Monday, January 19, 2009

Good News 1930 & 1947

Here is my submission for the L.A.M.B. (Large Association of Movie Blogs) Blog-a-thon entitled "Do Remakes Give You the Shakes?" Read the rules here. I decided to focus mine on Good News (1930) and it's remake Good News (1947).

Remakes are a good thing only if they are well done. Unfortunately, what we get these days are sad excuses for movies. They are so bad that their mere existence seems like an insult to the glory of the original. While folks these days will tell you that the remake phenomenon is a new thing, classic film fans will tell you it is absolutely not. Many classic films were remade, sometimes within a couple of years of the release of the original. Remakes were an opportunity to update a great story and make it more relevant to contemporary audiences. It was also a great way to use more advanced technology and improved movie-making skills to represent the story in a flashier way. What we end up with are great originals and great remakes. Plus plus!

Good News was a popular Broadway musical about the fictional Tait College and some of its students. You've got a love triangle, a big exam, a football championship and fantastic musical numbers. It's the ultimate collegiate musical.

Good News (1930) was a black-and-white early talkie musical with a 3-4 minute Technicolor finale. Unfortunately, today that last reel is nowhere to be found (please check your attics). Shot at the end of the Roaring Twenties, it best represents the period in style, dress, movement and language. The BEST part of the movie by far is Penny Singleton (then known as Dorothy McNulty). Her little girl voice, flailing limbs and impressive gymnastics make her stand out in a good way her two musical numbers "Good News" and "Varsity Drag". I became a big fan of Singelton's instantly after watching it. Ann Dvorak fans will be tickled pink to see her as one of the student dancers in Singleton's numbers.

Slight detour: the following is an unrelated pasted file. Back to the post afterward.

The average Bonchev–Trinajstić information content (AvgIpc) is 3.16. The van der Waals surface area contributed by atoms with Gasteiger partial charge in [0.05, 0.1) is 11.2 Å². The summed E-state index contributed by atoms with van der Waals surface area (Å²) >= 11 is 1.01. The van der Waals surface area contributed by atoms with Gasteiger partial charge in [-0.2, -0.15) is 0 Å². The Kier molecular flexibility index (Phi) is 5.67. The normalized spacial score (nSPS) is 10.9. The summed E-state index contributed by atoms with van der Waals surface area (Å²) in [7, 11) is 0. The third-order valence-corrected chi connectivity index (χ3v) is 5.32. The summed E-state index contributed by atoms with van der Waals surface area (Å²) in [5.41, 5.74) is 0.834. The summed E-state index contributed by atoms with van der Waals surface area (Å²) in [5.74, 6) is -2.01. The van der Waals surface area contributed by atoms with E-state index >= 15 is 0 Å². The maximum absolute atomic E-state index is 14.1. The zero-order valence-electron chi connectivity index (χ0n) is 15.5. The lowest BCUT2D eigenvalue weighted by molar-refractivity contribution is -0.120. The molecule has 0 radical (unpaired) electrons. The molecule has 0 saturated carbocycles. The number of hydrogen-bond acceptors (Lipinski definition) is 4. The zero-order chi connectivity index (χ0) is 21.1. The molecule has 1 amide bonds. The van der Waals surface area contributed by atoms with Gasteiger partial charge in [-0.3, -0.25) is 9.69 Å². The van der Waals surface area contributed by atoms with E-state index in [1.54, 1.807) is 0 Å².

Good News (1947) was a Technicolor musical starring June Allyson, Peter Lawford and Mel Torme (the Velvet Fog). While it does not have Penny Singleton, it does have the multi-talented Joan McCracken who single-handedly steals the movie from all its other stars. This remake improves on several things. It takes advantage of being all Technicolor with lots of bright vibrant outfits and set designs. The choreography and dancing are much more sophisticated and polished. There are more songs. So many that a few had to be cut out, including "Easier Way" which happens to be my favorite. The plot is more clearly defined and they improved upon the story by introducing some new characters. In this one, you could easily learn how to do the Varsity Drag and dance it with your friends. Or alone, in your apartment, in the early morning hours, when you are getting ready for work. Like I do sometimes.

While both films are excellent in their own way, the 1947 version was indeed an improvement for that audience. It was an opportunity to take a great movie (musical) and revive it for modern times. This is what remakes should do and can still do if only people would concern themselves with what they could make rather than what they could get.

Special thank you to Jonas from All Singing! All Talking! All Dancing! for sending me a copy of Good News (1930).


  1. Raquelle,
    Thanks! I'm always happy to help a damsel in distress :)